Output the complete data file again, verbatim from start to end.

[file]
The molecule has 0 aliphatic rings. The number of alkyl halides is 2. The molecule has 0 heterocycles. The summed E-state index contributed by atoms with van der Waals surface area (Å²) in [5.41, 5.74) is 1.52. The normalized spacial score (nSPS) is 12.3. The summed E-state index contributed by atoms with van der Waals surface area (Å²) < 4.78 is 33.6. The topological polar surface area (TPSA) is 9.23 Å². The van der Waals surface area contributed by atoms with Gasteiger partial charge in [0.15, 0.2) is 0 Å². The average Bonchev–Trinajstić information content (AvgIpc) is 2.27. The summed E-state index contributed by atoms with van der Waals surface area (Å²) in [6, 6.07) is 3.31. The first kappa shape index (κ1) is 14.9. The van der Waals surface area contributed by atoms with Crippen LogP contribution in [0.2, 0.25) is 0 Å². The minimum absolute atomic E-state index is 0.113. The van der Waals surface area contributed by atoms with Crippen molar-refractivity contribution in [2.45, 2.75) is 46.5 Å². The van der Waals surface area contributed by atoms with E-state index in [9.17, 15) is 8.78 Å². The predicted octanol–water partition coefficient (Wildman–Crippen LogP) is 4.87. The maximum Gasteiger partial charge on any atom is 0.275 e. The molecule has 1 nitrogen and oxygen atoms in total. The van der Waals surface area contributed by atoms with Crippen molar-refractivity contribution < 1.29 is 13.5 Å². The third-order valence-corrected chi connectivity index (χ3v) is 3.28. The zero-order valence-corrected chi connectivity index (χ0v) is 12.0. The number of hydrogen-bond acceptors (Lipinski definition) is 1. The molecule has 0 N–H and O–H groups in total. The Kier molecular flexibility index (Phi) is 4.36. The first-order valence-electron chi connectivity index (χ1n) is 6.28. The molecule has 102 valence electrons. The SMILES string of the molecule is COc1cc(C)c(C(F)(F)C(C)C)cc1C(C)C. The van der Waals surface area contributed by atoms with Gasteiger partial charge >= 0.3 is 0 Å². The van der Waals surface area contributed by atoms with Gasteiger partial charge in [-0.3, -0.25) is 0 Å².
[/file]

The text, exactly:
The molecule has 0 aliphatic rings. The number of alkyl halides is 2. The molecule has 0 heterocycles. The summed E-state index contributed by atoms with van der Waals surface area (Å²) in [5.41, 5.74) is 1.52. The normalized spacial score (nSPS) is 12.3. The summed E-state index contributed by atoms with van der Waals surface area (Å²) < 4.78 is 33.6. The topological polar surface area (TPSA) is 9.23 Å². The van der Waals surface area contributed by atoms with Gasteiger partial charge in [0.15, 0.2) is 0 Å². The average Bonchev–Trinajstić information content (AvgIpc) is 2.27. The summed E-state index contributed by atoms with van der Waals surface area (Å²) in [6, 6.07) is 3.31. The first kappa shape index (κ1) is 14.9. The van der Waals surface area contributed by atoms with Crippen LogP contribution in [0.2, 0.25) is 0 Å². The minimum absolute atomic E-state index is 0.113. The van der Waals surface area contributed by atoms with Crippen molar-refractivity contribution in [2.45, 2.75) is 46.5 Å². The van der Waals surface area contributed by atoms with E-state index in [9.17, 15) is 8.78 Å². The predicted octanol–water partition coefficient (Wildman–Crippen LogP) is 4.87. The maximum Gasteiger partial charge on any atom is 0.275 e. The molecule has 1 nitrogen and oxygen atoms in total. The van der Waals surface area contributed by atoms with Crippen molar-refractivity contribution < 1.29 is 13.5 Å². The third-order valence-corrected chi connectivity index (χ3v) is 3.28. The zero-order valence-corrected chi connectivity index (χ0v) is 12.0. The number of hydrogen-bond acceptors (Lipinski definition) is 1. The molecule has 0 N–H and O–H groups in total. The Kier molecular flexibility index (Phi) is 4.36. The first-order valence-electron chi connectivity index (χ1n) is 6.28. The molecule has 102 valence electrons. The SMILES string of the molecule is COc1cc(C)c(C(F)(F)C(C)C)cc1C(C)C. The van der Waals surface area contributed by atoms with Gasteiger partial charge >= 0.3 is 0 Å². The van der Waals surface area contributed by atoms with Gasteiger partial charge in [-0.3, -0.25) is 0 Å².